Omani Women Make Slow and Steady Progress in Political Office

The Sultanate Voted to Select Members of the 9th Consultative Council

The Sultanate of Oman, the oldest independent state in the Arab world, voted this week to elect an 86 member consultative council. Oman’s location at the mouth of the Gulf at the south-east corner of the Arabian Peninsula has given the country strategic advantage to leverage diplomatic relations in a troubled region and with superpowers in the west. While the council has no role in defense, internal security of foreign affairs, it is the country’s only democratically elected legislative body and the country’s leader, Sultan Qaboos Bin Said al-Said, has granted the council greater legislative and oversight capabilities in recent years.

350,581 out of Oman’s 4.6 million-strong population, 46 percent of which are noncitizens, took part in the elections October 27 in which 597 male and 40 female candidates competed for 86 seats of the 9th Shura Council. The election will be followed by an internal vote to select its chairman.

Electronic voting machines were used for the first time in Oman to ease the voting process, including for the elderly and disabled people. Voters living outside the Sultanate cast their vote on an app launched by the Interior Ministry.


While the number of women candidates this year more than doubled compared to the elections in 2015, in which there were only 20 female candidates vying for the seats of the Shura Council, only 2 of the 86 elected representatives were women, up to one from last elections. While these figures seem low and insignificant, there are signs of progress being made in realizing the importance of engaging women in politics and encouraging them to take a more active role in public life - albeit rather slowly. Seven women won seats on municipal councils in 2016, up from four in 2012 and fourteen women were appointed by Sultan Qaboos to the State Council.  The Sultan has led efforts for women to be better represented in employment, government, and business. A national Oman Women's Day was also implemented to improve women's visibility in public and highlight the government's resolve in promoting their position.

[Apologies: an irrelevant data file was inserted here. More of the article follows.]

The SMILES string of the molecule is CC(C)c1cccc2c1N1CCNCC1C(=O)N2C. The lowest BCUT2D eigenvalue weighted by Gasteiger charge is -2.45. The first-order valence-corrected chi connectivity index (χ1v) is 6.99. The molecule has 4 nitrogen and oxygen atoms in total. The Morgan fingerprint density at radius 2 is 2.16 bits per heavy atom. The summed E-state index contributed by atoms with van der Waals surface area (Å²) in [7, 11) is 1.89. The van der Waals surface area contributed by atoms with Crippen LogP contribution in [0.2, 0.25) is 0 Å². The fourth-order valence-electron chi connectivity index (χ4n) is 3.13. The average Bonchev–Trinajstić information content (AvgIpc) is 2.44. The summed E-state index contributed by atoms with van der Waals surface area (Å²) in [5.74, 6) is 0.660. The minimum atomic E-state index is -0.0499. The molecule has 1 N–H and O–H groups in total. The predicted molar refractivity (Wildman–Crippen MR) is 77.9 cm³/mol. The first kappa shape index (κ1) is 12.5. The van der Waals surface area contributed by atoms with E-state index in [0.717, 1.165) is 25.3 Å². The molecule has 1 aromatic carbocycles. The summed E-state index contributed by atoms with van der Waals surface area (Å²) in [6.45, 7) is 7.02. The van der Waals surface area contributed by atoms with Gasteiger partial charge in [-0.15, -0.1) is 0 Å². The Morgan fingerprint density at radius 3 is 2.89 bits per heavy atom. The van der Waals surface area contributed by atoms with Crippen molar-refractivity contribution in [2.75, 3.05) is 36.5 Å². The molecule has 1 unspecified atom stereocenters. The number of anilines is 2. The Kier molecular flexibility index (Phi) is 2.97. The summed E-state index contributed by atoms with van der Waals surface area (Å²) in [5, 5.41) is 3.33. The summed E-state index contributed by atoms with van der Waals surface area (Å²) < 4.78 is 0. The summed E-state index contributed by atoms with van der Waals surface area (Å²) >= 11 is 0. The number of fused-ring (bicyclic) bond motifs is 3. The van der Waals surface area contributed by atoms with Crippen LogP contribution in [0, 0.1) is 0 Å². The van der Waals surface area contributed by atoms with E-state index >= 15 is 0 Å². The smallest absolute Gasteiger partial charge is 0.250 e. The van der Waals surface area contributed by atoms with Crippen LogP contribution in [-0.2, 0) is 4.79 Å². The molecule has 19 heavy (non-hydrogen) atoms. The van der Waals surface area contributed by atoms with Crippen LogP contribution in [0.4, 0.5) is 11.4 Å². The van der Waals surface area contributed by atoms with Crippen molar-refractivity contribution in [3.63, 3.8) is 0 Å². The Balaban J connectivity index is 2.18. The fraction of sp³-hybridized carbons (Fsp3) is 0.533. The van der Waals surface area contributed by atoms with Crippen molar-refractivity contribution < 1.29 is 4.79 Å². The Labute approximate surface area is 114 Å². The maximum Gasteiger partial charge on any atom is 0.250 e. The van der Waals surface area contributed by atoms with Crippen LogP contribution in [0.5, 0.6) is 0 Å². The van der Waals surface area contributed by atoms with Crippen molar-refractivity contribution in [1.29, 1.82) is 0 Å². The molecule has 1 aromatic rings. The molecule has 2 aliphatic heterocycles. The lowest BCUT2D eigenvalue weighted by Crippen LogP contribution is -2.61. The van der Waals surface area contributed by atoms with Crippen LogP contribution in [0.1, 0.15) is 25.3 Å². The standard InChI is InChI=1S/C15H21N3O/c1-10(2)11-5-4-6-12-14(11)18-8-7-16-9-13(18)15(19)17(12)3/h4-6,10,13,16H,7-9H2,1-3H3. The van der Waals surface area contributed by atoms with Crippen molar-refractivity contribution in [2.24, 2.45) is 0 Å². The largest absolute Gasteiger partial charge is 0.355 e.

Oman became the first Gulf Cooperation Council state to grant women the right to vote and stand for public office in 1994. Ten years later, the Sultan appointed the Gulf’s first female minister, Sheikha Aisha bint Khalfan, the minister of the National Authority for Industrial Craftsmanship.


Sultan Qaboos established the Consultative Council in 1991 in a drive to modernize Oman’s government structure. The Omanis gained universal suffrage in 2003. Voters were previously chosen from among tribal leaders, intellectuals and businessmen. Until 2011, the body’s purpose was only to advise the government on socio-economic issues, with no real power. Following the mass protests during the Arab uprisings, Sultan Qaboos promised the council would be given greater legislative and oversight capabilities and granted it powers to revise and propose laws and call government ministers for questioning, along with electing its own chairman.

The Shura Council is the only democratically elected legislative body among the Government institutions of the Sultanate. Legislation proposed by the Shura Council must be sent to the State Council (Majlis al-Dawla), the Upper House of parliament, whose 83 members are directly appointed by the Sultan for a term of four years. There, a proposal is discussed and might be sent back to the Shura Council with proposed amendments. If there is a disagreement about the amendments, the two bodies hold a combined vote. If a majority approves, the legislation is passed on to the government and, eventually, Sultan Qaboos for approval. The council also reviews draft laws, key government contracts, and development plans and state budgets. The Shura Council and the State Council together form the Council of Oman.